Your Inner Garden encouraged writers from all walks of life to share their
story. And now look, an anthology... a book of light and sound from other
worlds.”—Jan Phillips, author of No Ordinary Time—The Rise of Spiritual Intelligence
and Evolutionary Creativity
women talk honestly about growth, loss, joy and sorrow, use this book to mine
the rich soil of your own inner life.”
—Joyce Rupp, Spiritual “Midwife” and Author of
more than 20 books, including Open the Door and Fragments of Your
On Earth Day I'm celebrating the fact that I've seen so much of it...from Mongolia to Samoa to Guyana to Haiti, and from Los Angeles to Little Rock to Las Vegas!
You've traveled our Earth, too. So you've got something to say and I want to hear it.
I'm co-creating Not Your Mother's Book On Travel, so I'm looking near and far for submissions. You don't have to have seen the pyramids along the Nile to write a story that I'm going to love. You can tell me about your Greyhound trek from Spokane to Portland, or your week camping in a tent trailer at Glacier National Park. Of course, if you've played with penguins in Antarctica or tussled with polar bears in the Arctic Circle, I'd like to hear about that, as well. Your first or fifth trip to India? Your New Year's Eve in Times Square? You shivered through a Jack the Ripper stroll through Whitechapel? You took a cooking class in Bangkok? You wandered through wineries in France? You know who you are, you guys. Why are you holding back?
Tell me, tell me, tell me!
Nearly everyone loves to travel, and this book will take the reader
around the world and back again. Dahlynn McKowen of Publishing Syndicate and I are looking for stories about every
mode of travel, from car to train, to boat to plane, to motorcycle to
motor home, and about both domestic and international destinations.
Tentative Chapter Titles:
Culture Shocks: Matters of Perspective
Close Encounters: Real and Surreal
Wanderlust: Romance on The Roam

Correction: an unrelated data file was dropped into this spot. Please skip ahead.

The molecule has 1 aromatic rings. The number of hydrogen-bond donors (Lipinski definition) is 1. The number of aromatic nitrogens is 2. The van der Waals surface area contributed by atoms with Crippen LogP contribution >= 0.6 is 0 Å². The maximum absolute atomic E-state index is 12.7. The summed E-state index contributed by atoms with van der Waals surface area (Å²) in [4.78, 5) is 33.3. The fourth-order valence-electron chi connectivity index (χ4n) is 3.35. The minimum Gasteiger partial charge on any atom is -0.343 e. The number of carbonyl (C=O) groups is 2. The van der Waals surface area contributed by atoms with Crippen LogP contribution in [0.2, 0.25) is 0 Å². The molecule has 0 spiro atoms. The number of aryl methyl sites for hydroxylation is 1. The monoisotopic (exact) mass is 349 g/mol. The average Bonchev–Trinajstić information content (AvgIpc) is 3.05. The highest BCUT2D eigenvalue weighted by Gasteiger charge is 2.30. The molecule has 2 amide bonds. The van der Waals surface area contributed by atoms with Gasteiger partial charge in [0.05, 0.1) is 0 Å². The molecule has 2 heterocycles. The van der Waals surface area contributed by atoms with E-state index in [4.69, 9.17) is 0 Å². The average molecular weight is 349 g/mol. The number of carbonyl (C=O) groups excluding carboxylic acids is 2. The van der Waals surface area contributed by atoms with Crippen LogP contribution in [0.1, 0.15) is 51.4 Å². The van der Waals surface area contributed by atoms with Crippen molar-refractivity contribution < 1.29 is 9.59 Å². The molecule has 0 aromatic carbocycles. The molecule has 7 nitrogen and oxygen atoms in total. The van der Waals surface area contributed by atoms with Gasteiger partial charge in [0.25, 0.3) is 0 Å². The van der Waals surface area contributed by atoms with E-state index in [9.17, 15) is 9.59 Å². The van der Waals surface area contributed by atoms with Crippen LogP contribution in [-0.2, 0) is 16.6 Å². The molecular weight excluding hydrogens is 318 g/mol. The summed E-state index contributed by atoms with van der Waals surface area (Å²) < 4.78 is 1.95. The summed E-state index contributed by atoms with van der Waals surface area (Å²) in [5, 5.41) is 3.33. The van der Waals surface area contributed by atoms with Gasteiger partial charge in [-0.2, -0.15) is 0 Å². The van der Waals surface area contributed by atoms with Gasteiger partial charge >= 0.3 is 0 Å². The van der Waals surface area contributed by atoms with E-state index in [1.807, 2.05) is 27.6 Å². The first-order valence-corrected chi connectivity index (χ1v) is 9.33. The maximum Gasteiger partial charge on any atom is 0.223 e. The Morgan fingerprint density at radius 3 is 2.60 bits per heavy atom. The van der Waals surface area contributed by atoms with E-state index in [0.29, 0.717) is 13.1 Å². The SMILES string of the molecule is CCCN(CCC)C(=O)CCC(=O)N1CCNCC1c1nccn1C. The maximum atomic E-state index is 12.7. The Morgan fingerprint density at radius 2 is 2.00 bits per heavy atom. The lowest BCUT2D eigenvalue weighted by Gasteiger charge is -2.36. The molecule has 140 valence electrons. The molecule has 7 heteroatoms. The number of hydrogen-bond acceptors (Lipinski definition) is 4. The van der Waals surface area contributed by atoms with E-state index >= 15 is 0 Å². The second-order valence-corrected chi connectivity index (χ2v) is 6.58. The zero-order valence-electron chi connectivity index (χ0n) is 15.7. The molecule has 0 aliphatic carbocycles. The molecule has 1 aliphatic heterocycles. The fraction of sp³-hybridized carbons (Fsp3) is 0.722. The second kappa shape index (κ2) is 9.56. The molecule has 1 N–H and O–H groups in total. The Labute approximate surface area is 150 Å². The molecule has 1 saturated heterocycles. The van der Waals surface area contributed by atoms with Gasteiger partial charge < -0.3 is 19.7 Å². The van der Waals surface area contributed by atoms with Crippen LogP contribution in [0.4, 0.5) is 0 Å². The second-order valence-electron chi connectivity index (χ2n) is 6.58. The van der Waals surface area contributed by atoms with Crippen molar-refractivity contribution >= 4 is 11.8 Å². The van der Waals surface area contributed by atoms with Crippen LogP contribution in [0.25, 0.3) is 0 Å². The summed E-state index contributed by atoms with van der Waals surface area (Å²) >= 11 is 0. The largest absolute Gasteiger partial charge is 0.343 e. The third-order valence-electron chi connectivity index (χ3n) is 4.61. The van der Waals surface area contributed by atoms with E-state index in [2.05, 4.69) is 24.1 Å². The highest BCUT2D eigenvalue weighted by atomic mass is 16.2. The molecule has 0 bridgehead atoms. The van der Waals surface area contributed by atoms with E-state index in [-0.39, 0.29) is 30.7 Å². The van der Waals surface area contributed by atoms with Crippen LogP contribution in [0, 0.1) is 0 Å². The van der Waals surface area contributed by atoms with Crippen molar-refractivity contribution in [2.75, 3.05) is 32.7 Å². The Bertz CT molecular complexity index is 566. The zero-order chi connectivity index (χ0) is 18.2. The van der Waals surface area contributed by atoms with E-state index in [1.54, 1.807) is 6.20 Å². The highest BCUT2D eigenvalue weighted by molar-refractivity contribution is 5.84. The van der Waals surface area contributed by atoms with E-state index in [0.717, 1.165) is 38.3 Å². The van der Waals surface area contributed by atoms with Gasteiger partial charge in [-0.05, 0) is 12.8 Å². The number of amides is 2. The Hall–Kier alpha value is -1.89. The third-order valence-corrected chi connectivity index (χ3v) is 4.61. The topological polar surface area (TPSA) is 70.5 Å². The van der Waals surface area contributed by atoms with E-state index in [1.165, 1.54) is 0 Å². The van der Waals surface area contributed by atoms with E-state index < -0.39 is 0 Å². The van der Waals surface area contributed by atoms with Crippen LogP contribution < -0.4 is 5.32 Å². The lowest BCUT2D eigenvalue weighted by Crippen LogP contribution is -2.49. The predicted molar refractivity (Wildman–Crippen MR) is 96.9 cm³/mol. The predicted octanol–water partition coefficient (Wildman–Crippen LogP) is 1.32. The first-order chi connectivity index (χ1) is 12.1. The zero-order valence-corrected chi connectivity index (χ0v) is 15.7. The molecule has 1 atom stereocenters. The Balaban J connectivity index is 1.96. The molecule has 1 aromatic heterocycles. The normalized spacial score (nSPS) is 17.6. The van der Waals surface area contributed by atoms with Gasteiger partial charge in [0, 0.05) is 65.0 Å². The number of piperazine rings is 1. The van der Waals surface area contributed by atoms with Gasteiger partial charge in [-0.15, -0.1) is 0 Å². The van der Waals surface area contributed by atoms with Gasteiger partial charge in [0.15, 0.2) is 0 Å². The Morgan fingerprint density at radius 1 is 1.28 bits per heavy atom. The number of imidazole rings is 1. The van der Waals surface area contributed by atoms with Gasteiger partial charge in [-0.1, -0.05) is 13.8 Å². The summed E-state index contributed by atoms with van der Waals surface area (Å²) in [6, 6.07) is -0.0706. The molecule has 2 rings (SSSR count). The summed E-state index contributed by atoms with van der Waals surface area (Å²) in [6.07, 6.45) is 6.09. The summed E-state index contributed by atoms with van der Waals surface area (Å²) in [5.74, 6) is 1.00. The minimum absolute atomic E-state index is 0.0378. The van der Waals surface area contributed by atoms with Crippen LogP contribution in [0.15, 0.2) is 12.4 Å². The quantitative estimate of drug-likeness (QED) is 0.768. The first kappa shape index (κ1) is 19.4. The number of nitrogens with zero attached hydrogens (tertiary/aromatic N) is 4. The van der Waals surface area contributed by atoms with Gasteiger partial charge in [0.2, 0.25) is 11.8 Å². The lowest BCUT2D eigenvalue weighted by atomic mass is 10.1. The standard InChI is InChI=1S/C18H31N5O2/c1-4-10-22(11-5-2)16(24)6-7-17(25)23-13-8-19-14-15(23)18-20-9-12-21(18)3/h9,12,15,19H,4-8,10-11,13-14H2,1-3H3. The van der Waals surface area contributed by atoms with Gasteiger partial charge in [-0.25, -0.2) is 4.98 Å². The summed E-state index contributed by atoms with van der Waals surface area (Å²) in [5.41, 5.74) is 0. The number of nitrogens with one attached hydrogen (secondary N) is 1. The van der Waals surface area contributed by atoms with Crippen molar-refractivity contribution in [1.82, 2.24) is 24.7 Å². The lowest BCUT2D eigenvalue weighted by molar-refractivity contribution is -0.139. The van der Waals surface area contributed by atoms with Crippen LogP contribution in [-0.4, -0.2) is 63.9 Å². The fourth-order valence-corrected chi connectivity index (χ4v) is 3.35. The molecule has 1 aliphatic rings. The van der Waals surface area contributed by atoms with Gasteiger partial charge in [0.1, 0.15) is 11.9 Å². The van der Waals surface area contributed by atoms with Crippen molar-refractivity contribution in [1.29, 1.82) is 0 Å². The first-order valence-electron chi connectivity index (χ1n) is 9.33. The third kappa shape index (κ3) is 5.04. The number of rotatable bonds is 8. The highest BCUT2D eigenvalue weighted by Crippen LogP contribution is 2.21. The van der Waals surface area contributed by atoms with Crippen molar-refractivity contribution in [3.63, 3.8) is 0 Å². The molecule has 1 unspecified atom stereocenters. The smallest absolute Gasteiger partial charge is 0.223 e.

Fauna, Flora and Flotsam: Wonders of the World
China or Cheyenne: Deciding Why to Go Where
Montezuma's Revenge: Shoulda Kept My Mouth Shut in the Shower
Cruising, Bruising and Boozing: Afloat and Ports of Call
Sights, Sounds, Sensations: Making Sense of the Senses
Jet Sets and Jet Lags: Getting There and Back
Travel to Make a Difference: Itchy Feet Shod in Goody Two Shoes
They say that good things come in threes. I'm waiting for the third good thing that's going to happen today, and wondering what it will turn out to be!
This morning UPS delivered two boxes of contributor's copies for the new Chicken Soup for the Soul series on healthier living, partnering with doctors from Harvard Medical School. Say Goodbye to Back Pain contains my story "Twist and Shout," about great advice I got from a nurse when I was a Peace Corps Volunteer in Belize. Say Hello to a Better Body includes "Running Like Sixty," about celebrating my sixtieth birthday running with the Hash House Harriers in Seychelles, where I'd remained to work for a couple of years after Peace Corps left there in 1995.
I'm particularly elated to see these stories in print. From 1987 to 1997 I lived overseas in four developing countries. A couple of stories about my adventures in the Dominican Republic and Guatemala previously have appeared, "Santo Domingo Sunrise" in The Ultimate Christian and "Once in a Lifetime" in A Bird in the Hand. But aside from a brief reference to Belize in "Watching for the Rebound," in The Ultimate Teacher, I haven't written much about my years there. And I've never had a story published about my experiences in Seychelles.